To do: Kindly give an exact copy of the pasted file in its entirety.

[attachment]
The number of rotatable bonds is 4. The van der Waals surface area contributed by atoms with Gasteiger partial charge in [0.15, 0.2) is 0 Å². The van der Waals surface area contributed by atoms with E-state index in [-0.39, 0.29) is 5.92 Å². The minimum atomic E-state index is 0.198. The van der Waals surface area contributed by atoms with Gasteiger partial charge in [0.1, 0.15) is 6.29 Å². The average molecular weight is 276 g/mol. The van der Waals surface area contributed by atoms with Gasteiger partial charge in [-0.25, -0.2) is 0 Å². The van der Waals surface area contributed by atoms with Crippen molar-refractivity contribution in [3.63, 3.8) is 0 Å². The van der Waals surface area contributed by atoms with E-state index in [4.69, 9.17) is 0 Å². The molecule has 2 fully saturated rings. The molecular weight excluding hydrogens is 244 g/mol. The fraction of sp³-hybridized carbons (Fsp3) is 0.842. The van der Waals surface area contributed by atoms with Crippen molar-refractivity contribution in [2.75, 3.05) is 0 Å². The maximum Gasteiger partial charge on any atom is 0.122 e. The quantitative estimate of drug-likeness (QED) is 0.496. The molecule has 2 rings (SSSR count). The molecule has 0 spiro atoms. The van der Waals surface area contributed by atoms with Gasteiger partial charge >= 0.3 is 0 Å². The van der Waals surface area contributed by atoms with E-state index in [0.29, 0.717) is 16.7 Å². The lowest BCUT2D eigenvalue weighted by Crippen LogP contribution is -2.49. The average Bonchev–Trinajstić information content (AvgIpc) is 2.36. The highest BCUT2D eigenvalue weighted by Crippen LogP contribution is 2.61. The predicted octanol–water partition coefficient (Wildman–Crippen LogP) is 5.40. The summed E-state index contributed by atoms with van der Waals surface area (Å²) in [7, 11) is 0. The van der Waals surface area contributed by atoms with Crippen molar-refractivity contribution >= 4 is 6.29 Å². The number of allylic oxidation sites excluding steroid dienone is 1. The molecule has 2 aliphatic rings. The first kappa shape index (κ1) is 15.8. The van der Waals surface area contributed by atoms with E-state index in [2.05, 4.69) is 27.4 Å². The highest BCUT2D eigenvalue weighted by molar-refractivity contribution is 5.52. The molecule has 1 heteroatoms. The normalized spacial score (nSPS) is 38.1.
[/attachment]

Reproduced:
The number of rotatable bonds is 4. The van der Waals surface area contributed by atoms with Gasteiger partial charge in [0.15, 0.2) is 0 Å². The van der Waals surface area contributed by atoms with E-state index in [-0.39, 0.29) is 5.92 Å². The minimum atomic E-state index is 0.198. The van der Waals surface area contributed by atoms with Gasteiger partial charge in [0.1, 0.15) is 6.29 Å². The average molecular weight is 276 g/mol. The van der Waals surface area contributed by atoms with Gasteiger partial charge in [-0.25, -0.2) is 0 Å². The van der Waals surface area contributed by atoms with Crippen molar-refractivity contribution in [3.63, 3.8) is 0 Å². The van der Waals surface area contributed by atoms with E-state index in [4.69, 9.17) is 0 Å². The molecule has 2 fully saturated rings. The molecular weight excluding hydrogens is 244 g/mol. The fraction of sp³-hybridized carbons (Fsp3) is 0.842. The van der Waals surface area contributed by atoms with Crippen molar-refractivity contribution in [2.75, 3.05) is 0 Å². The maximum Gasteiger partial charge on any atom is 0.122 e. The quantitative estimate of drug-likeness (QED) is 0.496. The molecule has 2 rings (SSSR count). The molecule has 0 spiro atoms. The van der Waals surface area contributed by atoms with Gasteiger partial charge >= 0.3 is 0 Å². The van der Waals surface area contributed by atoms with E-state index in [0.29, 0.717) is 16.7 Å². The lowest BCUT2D eigenvalue weighted by Crippen LogP contribution is -2.49. The average Bonchev–Trinajstić information content (AvgIpc) is 2.36. The highest BCUT2D eigenvalue weighted by Crippen LogP contribution is 2.61. The predicted octanol–water partition coefficient (Wildman–Crippen LogP) is 5.40. The summed E-state index contributed by atoms with van der Waals surface area (Å²) in [7, 11) is 0. The van der Waals surface area contributed by atoms with Crippen molar-refractivity contribution >= 4 is 6.29 Å². The number of allylic oxidation sites excluding steroid dienone is 1. The molecule has 2 aliphatic rings. The first kappa shape index (κ1) is 15.8. The van der Waals surface area contributed by atoms with E-state index in [2.05, 4.69) is 27.4 Å². The highest BCUT2D eigenvalue weighted by molar-refractivity contribution is 5.52. The molecule has 1 heteroatoms. The normalized spacial score (nSPS) is 38.1.